By Kyran Crist / Online Editor
It appears, for once, the crazy weather changes and temperatures were not exclusive to Kansas, but rather something most of the US experienced, causing schools and some workplaces to close while the temperatures dipped to way below freezings.
Though some work was forced to come to a stop because of the weather, one that could not and had to brave the frigid weather is farmers around the country.
Hutchinson Community College has a campus farm, giving agricultural majoring students, and others, a hands-on experience in the farming and livestock industry.
“It was hard. We all made sure that we had our insulated coveralls and winter coats on, and tried to minimize our time exposed to the cold as much as possible,” said Pat Arkfeld, HutchCC Cowherd Manager. “Preparation began several days in advance to the negative-degree days. Myself, as well as the student workers here, at the farm had to check and make sure all the water bowl heating elements were working so that the cows would be able to have access to water. We also began bedding the cows close to a windbreak in lots and lots of wheat straw that we were so fortunate to have from the summer’s wheat harvest.”
Farming and agriculture can’t take days off in the heat or bitter cold.
“Farming doesn’t stop. It doesn’t have snow days everyone still has to go out in the snow and help out,” said Sarah Sergeant, a Lebo sophomore and agriculture native. “It really is a thankless job, people don’t realize what all has to get done no matter the weather.”
The cold weather decided to come at what seemed to be the worst time, as calving season is in the swing.
“Unfortunately, both the weather and the moon phase changed at the same time, and with several cows with due dates around the time the temperature was expected to take a turn for the worse, we were all expecting to have calves during the extreme cold,” Arkfeld said.
Sergeant said cows were equipped to handle cold weather, but newborn calves weren’t.
“So a lot of the student workers out there had been checking in all through the night every couple of hours to see if any cows had been born, and if they had they’d bring them up to the warming box,” Sergeant said.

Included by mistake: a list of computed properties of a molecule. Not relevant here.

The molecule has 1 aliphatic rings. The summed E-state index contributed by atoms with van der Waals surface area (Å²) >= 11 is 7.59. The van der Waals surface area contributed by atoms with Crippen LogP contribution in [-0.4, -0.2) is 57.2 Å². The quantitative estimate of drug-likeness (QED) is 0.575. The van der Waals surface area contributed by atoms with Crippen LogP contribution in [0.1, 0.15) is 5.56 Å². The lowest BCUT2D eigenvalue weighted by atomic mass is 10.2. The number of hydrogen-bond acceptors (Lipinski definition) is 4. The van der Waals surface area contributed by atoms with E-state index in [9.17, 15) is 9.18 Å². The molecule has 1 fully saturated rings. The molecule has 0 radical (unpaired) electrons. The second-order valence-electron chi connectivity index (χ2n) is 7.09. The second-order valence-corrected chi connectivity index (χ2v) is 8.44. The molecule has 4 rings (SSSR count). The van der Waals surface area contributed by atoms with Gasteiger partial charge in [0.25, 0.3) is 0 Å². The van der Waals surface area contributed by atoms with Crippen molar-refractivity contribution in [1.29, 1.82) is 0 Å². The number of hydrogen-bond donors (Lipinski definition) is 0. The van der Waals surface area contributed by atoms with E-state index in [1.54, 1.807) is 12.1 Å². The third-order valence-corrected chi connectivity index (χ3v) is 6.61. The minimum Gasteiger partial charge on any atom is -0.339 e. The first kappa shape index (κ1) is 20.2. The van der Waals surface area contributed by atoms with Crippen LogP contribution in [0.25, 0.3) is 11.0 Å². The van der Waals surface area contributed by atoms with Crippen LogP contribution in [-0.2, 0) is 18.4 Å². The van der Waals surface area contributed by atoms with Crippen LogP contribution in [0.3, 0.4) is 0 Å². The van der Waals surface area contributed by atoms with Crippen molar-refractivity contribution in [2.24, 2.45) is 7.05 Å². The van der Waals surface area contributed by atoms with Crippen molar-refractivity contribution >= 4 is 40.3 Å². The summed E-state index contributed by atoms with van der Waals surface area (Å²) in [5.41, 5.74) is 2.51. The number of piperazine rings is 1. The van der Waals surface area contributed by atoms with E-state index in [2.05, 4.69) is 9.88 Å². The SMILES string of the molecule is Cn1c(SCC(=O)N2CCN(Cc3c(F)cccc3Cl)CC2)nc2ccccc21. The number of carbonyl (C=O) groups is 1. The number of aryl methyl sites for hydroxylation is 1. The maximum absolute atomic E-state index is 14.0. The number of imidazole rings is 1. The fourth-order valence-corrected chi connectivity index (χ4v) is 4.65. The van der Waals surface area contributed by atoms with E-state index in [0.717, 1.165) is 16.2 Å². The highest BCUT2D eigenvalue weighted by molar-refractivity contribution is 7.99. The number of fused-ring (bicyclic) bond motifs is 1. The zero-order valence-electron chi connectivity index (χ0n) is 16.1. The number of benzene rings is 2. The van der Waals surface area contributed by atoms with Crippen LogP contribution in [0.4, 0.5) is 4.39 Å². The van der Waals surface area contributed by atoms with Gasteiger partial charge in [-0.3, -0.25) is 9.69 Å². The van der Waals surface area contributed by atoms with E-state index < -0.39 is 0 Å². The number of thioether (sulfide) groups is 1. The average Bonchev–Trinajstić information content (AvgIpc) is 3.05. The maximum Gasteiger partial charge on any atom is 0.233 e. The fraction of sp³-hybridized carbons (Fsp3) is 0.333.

Pregnant cows near the barn made for checking on newborns simpler, Arkfeld said.
“We made sure to tend to the cows that already had calves and made sure everything had enough to eat,” Arkfeld said. “The point behind making sure everything had lots to eat is that when a cow digests feed, she produces more body heat so it helps keep herself and her calf next to her warm. With it being so cold, one or two people would stay all night on the couches here in the office, getting up every hour to check to see if anything was getting close to having a calf or if there was a calf that needed to come in to get warm.”
Even through the dangerous colds that some days barely inched above 0 degrees Fahrenheit, not a single calf died. Arkfeld said due to the perseverance of faculty and their student workers such as Jacob Schmiedler, Riley Krehbiel, Steven Hayse, Will Banks, Kasey Johnson, who worked through the challenging weather, ensuring the safety of the newborn calves and mothers.
“I attribute this success to some awesome student workers that took pride in this program and fought the cold and lack of sleep to ensure the cattle were taken care of at all cost. I also believe that without this heated office building and several rolls of paper towels, we could have not made it through these record low temperatures.” Arkfeld said, “We were very lucky to survive this crazy weather as several neighbors to the farm were not as lucky and lost several calves to the cold. All and all, we survived but I hope to never have to endure that extreme of negative temperatures again.”
All animals and workers alike are happy and enjoying the warmer temperatures brought this week and happy to be over with the bone-chilling cold.